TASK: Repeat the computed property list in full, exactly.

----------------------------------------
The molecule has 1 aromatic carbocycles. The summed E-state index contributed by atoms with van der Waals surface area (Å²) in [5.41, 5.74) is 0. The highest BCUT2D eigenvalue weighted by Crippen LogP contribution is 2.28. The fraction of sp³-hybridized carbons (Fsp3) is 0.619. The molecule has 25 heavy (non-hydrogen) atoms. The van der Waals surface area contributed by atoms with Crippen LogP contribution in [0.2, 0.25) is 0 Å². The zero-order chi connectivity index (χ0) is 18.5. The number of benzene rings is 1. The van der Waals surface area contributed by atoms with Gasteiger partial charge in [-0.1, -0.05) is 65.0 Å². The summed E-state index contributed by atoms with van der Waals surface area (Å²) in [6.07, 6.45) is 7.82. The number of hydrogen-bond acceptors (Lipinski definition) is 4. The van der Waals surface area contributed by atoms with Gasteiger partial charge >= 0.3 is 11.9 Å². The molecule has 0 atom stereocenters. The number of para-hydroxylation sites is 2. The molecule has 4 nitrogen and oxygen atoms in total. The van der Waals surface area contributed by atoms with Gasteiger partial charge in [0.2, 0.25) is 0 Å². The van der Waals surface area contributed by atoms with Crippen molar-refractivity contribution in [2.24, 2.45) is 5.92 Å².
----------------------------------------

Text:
The molecule has 1 aromatic carbocycles. The summed E-state index contributed by atoms with van der Waals surface area (Å²) in [5.41, 5.74) is 0. The highest BCUT2D eigenvalue weighted by Crippen LogP contribution is 2.28. The fraction of sp³-hybridized carbons (Fsp3) is 0.619. The molecule has 25 heavy (non-hydrogen) atoms. The van der Waals surface area contributed by atoms with Crippen LogP contribution in [0.2, 0.25) is 0 Å². The zero-order chi connectivity index (χ0) is 18.5. The number of benzene rings is 1. The van der Waals surface area contributed by atoms with Gasteiger partial charge in [-0.1, -0.05) is 65.0 Å². The summed E-state index contributed by atoms with van der Waals surface area (Å²) in [6.07, 6.45) is 7.82. The number of hydrogen-bond acceptors (Lipinski definition) is 4. The van der Waals surface area contributed by atoms with Gasteiger partial charge >= 0.3 is 11.9 Å². The molecule has 0 atom stereocenters. The number of para-hydroxylation sites is 2. The molecule has 4 nitrogen and oxygen atoms in total. The van der Waals surface area contributed by atoms with Gasteiger partial charge in [0.2, 0.25) is 0 Å². The van der Waals surface area contributed by atoms with Crippen molar-refractivity contribution in [2.24, 2.45) is 5.92 Å².